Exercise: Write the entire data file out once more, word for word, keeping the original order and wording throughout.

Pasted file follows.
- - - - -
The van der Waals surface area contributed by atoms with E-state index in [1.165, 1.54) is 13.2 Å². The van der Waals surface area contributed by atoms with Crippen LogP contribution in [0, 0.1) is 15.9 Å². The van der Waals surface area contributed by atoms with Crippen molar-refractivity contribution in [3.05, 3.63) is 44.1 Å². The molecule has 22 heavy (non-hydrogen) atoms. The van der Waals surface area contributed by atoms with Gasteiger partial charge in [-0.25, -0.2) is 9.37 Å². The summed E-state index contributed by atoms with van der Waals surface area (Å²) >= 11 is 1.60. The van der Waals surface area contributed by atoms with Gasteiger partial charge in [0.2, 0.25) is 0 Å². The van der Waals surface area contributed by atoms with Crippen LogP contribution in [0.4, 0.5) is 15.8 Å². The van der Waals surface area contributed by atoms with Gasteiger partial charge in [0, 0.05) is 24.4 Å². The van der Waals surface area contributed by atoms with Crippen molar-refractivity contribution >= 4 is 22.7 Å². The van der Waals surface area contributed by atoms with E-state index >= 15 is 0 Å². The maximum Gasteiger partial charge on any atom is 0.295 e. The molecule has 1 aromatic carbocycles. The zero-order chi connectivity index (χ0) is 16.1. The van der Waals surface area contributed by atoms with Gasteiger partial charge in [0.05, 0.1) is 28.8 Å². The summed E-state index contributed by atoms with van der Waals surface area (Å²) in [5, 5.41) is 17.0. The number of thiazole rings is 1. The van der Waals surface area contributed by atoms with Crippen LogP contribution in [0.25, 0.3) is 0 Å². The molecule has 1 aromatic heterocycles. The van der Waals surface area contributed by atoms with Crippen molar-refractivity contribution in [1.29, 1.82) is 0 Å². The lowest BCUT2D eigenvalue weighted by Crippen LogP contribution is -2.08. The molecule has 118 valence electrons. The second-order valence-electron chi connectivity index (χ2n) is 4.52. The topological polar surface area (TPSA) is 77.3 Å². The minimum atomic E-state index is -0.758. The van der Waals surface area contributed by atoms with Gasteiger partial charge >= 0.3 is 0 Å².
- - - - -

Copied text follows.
The van der Waals surface area contributed by atoms with E-state index in [1.165, 1.54) is 13.2 Å². The van der Waals surface area contributed by atoms with Crippen LogP contribution in [0, 0.1) is 15.9 Å². The van der Waals surface area contributed by atoms with Crippen molar-refractivity contribution in [3.05, 3.63) is 44.1 Å². The molecule has 22 heavy (non-hydrogen) atoms. The van der Waals surface area contributed by atoms with Gasteiger partial charge in [-0.25, -0.2) is 9.37 Å². The summed E-state index contributed by atoms with van der Waals surface area (Å²) >= 11 is 1.60. The van der Waals surface area contributed by atoms with Gasteiger partial charge in [0.2, 0.25) is 0 Å². The van der Waals surface area contributed by atoms with Crippen LogP contribution in [0.4, 0.5) is 15.8 Å². The van der Waals surface area contributed by atoms with Gasteiger partial charge in [0, 0.05) is 24.4 Å². The van der Waals surface area contributed by atoms with Crippen molar-refractivity contribution >= 4 is 22.7 Å². The van der Waals surface area contributed by atoms with E-state index >= 15 is 0 Å². The maximum Gasteiger partial charge on any atom is 0.295 e. The molecule has 1 aromatic carbocycles. The zero-order chi connectivity index (χ0) is 16.1. The van der Waals surface area contributed by atoms with Gasteiger partial charge in [0.05, 0.1) is 28.8 Å². The summed E-state index contributed by atoms with van der Waals surface area (Å²) in [5, 5.41) is 17.0. The number of thiazole rings is 1. The van der Waals surface area contributed by atoms with Crippen LogP contribution in [0.25, 0.3) is 0 Å². The molecule has 1 aromatic heterocycles. The van der Waals surface area contributed by atoms with Crippen molar-refractivity contribution in [1.29, 1.82) is 0 Å². The lowest BCUT2D eigenvalue weighted by Crippen LogP contribution is -2.08. The molecule has 118 valence electrons. The second-order valence-electron chi connectivity index (χ2n) is 4.52. The topological polar surface area (TPSA) is 77.3 Å². The minimum atomic E-state index is -0.758. The van der Waals surface area contributed by atoms with Gasteiger partial charge >= 0.3 is 0 Å².